PD/A CRSP Database: A Great Resource for Aquaculture
by Jeff Burright
hat aquaculture instructor wouldnt like to provide students the opportunity to learn by conducting research? However, with most aquaculture grow-out experiments requiring six months or more to complete, few classes can afford that luxury. With the help of the PD/A CRSP Central Database, an instructor can allow students to design "virtual experiments" and test the hypotheses using results extracted from the Database. Through creative experimental design, results can be used in ways the original investigator never imagined. This "hypothetical" is only one of many practical uses for the Database in aquaculture.
The Database was originally established to support analysis of variance among research sites from all over the globe and the development of predictive models for aquaculture processes. It is a centralized storage and retrieval system for data and information stemming from CRSP research, and it currently contains results from over 100 aquaculture production studies conducted at sites in Egypt, Honduras, Indonesia, Kenya, Mexico, Panama, Peru, the Philippines, Rwanda, Thailand, and the US. The majority of data derives from studies on the production of Nile tilapia in sub-tropical and tropical regions, in solar algae ponds receiving inputs of plant materials, inorganic/organic fertilizers, and prepared feeds. Studies of other pond fishes and penaeid shrimp under monoculture and polyculture management are also available. Specifically, the Database includes:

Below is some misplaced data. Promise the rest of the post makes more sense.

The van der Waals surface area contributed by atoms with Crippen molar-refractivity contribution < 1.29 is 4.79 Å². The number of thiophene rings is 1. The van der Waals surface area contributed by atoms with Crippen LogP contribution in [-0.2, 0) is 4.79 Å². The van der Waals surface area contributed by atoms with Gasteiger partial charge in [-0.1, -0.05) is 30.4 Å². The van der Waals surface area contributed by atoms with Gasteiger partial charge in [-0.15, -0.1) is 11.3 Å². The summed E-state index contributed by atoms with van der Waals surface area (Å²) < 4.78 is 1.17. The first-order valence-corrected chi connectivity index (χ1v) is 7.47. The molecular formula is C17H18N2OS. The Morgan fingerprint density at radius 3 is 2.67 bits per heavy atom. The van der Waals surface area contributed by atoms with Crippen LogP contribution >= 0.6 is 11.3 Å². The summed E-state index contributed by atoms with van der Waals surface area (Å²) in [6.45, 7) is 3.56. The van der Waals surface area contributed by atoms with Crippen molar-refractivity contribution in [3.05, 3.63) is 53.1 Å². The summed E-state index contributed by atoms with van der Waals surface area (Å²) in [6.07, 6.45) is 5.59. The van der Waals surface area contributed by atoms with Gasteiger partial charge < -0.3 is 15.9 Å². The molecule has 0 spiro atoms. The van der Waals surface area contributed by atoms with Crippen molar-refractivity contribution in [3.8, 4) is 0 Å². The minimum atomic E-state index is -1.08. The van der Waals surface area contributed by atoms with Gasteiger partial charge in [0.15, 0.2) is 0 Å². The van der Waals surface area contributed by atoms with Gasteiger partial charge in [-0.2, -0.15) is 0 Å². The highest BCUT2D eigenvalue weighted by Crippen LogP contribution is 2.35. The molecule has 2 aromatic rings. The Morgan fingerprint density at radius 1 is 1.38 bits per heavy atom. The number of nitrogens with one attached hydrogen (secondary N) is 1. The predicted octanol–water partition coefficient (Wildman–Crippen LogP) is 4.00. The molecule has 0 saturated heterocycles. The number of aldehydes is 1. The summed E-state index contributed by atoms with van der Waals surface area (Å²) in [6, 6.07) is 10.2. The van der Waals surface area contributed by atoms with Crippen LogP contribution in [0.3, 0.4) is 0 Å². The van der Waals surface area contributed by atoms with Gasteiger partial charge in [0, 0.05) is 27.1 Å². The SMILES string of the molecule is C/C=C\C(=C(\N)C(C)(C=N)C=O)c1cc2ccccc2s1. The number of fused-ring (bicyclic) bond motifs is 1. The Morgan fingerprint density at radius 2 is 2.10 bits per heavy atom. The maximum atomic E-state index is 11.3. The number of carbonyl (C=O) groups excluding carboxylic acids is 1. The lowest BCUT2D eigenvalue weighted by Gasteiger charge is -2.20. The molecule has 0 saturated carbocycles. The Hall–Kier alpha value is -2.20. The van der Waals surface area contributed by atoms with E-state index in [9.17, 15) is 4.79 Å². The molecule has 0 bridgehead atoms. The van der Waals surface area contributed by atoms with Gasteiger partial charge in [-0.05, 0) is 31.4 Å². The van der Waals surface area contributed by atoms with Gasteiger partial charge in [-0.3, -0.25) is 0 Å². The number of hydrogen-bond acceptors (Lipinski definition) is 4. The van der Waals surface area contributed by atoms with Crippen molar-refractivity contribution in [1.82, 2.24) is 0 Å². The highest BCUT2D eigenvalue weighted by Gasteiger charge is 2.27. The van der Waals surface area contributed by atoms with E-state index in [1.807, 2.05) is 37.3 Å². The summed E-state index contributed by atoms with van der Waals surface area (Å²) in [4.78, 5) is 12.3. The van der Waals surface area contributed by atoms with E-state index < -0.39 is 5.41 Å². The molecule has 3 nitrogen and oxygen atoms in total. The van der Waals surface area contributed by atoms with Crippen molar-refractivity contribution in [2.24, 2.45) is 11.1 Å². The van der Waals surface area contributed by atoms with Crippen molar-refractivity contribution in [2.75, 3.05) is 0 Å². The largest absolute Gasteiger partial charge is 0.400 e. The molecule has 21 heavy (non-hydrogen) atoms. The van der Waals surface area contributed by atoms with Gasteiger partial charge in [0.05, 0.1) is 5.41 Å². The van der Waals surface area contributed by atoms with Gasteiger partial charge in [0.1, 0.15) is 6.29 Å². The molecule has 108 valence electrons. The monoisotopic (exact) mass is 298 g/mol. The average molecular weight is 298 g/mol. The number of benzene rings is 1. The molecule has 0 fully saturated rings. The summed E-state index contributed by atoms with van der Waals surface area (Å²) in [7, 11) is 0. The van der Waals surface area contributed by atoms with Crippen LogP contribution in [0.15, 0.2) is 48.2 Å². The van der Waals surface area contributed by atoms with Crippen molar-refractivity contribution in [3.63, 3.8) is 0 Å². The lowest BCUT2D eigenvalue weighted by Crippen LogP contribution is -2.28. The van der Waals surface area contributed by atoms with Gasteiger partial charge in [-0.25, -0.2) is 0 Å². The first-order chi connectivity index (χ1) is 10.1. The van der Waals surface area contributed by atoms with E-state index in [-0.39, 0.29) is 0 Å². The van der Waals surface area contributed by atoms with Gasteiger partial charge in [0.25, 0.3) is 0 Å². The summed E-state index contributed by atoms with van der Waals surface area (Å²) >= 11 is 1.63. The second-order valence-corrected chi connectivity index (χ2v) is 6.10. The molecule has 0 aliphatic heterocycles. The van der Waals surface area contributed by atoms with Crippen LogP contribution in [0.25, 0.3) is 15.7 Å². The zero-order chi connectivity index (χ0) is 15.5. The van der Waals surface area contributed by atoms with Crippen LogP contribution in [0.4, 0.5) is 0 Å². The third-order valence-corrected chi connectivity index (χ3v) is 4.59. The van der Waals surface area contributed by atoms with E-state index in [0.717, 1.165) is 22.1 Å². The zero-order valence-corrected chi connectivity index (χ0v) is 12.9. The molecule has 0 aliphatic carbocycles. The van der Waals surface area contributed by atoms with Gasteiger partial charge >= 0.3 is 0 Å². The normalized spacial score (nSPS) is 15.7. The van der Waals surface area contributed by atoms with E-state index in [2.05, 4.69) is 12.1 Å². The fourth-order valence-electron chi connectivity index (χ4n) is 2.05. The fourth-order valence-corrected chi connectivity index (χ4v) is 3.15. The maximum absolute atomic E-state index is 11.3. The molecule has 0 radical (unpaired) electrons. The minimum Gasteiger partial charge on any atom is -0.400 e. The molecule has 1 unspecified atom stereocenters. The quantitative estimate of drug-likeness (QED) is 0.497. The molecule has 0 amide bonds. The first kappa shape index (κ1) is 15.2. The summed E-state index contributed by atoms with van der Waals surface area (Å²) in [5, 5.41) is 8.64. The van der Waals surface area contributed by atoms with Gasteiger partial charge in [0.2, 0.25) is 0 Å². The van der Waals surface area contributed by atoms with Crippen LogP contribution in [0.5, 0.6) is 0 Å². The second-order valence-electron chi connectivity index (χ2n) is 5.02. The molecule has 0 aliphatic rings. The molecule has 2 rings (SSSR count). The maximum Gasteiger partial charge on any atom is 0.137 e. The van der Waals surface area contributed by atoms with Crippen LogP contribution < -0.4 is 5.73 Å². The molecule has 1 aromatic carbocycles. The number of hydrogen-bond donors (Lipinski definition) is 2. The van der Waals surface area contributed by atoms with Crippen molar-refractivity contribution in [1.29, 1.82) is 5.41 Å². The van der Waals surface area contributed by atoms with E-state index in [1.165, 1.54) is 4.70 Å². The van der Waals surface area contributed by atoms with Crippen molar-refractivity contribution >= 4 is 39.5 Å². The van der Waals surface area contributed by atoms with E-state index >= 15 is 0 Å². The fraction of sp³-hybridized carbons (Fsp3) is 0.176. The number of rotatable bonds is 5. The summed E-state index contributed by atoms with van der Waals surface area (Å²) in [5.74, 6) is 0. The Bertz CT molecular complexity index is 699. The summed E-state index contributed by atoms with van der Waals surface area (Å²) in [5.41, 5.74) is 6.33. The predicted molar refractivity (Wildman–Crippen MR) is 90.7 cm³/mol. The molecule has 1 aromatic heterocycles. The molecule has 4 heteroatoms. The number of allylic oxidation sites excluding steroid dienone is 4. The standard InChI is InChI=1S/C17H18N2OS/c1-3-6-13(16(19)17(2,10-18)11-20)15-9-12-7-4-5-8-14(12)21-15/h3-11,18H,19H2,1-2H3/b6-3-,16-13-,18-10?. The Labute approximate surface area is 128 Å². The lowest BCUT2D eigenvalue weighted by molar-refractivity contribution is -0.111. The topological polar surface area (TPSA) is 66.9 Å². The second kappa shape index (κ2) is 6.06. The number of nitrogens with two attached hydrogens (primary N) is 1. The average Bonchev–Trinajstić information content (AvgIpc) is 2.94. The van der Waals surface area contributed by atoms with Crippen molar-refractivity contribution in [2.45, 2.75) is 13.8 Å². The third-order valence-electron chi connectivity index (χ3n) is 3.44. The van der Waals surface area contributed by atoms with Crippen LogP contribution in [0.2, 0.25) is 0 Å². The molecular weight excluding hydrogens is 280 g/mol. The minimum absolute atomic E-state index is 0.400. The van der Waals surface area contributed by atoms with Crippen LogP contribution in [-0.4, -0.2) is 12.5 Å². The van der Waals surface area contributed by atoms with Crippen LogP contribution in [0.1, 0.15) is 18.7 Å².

The entire Database is available on CD by request, but the typical user interface to the Database is via its website <biosys.bre.orst.edu/crspdb>. A Database user can find measurements of site weather, pond soils, water quality and biological productivity, fish culture management, and fish growth and productivity. Together, these linked materials, methods, results, and publications provide integrated packages of site-specific information that the user can access to aid in aquaculture research or planning. The global scope of the Database offers a wide range of conditions so that users can find a region with climate and soil conditions similar to their own.
The Database is organized by information type. Each category is further arranged by geographical location, period of study, and additional criteria. The structure of the search engine is currently evolving to a new interface, so prospective users should periodically consult the Database websites feature, "How to Use the Database," at <biosys.bre.orst.edu/crspDB/TechSupport/usermanual.htm>, for updated instructions. All searches produce listings or tables of results that appear on screen and can be easily saved to a local computer. Datasets may be viewed in raw or summary form and in graphical or tabular format, or the user can download them as delimited files for spreadsheet applications.